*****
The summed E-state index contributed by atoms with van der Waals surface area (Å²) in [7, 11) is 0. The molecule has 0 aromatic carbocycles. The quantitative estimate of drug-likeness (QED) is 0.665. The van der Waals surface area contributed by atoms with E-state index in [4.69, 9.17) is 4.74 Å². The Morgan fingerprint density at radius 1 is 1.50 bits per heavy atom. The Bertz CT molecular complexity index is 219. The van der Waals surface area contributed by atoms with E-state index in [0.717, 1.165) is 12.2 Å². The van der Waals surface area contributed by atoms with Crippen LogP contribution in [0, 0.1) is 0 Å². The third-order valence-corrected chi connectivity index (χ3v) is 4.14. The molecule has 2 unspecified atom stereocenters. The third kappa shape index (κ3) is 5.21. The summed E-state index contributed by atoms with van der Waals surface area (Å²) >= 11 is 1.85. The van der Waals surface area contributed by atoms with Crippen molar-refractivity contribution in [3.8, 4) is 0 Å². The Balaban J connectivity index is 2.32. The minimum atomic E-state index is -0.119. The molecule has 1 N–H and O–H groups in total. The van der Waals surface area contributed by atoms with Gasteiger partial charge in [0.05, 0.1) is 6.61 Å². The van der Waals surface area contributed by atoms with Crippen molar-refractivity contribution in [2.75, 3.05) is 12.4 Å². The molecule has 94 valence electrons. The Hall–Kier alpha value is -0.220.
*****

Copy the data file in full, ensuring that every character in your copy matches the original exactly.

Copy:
The summed E-state index contributed by atoms with van der Waals surface area (Å²) in [7, 11) is 0. The molecule has 0 aromatic carbocycles. The quantitative estimate of drug-likeness (QED) is 0.665. The van der Waals surface area contributed by atoms with E-state index in [4.69, 9.17) is 4.74 Å². The Morgan fingerprint density at radius 1 is 1.50 bits per heavy atom. The Bertz CT molecular complexity index is 219. The van der Waals surface area contributed by atoms with E-state index in [0.717, 1.165) is 12.2 Å². The van der Waals surface area contributed by atoms with Crippen LogP contribution in [0, 0.1) is 0 Å². The third-order valence-corrected chi connectivity index (χ3v) is 4.14. The molecule has 2 unspecified atom stereocenters. The third kappa shape index (κ3) is 5.21. The summed E-state index contributed by atoms with van der Waals surface area (Å²) >= 11 is 1.85. The van der Waals surface area contributed by atoms with Crippen molar-refractivity contribution in [3.8, 4) is 0 Å². The Balaban J connectivity index is 2.32. The minimum atomic E-state index is -0.119. The molecule has 1 N–H and O–H groups in total. The van der Waals surface area contributed by atoms with Gasteiger partial charge in [0.05, 0.1) is 6.61 Å². The van der Waals surface area contributed by atoms with Crippen molar-refractivity contribution in [2.75, 3.05) is 12.4 Å². The molecule has 94 valence electrons. The Hall–Kier alpha value is -0.220.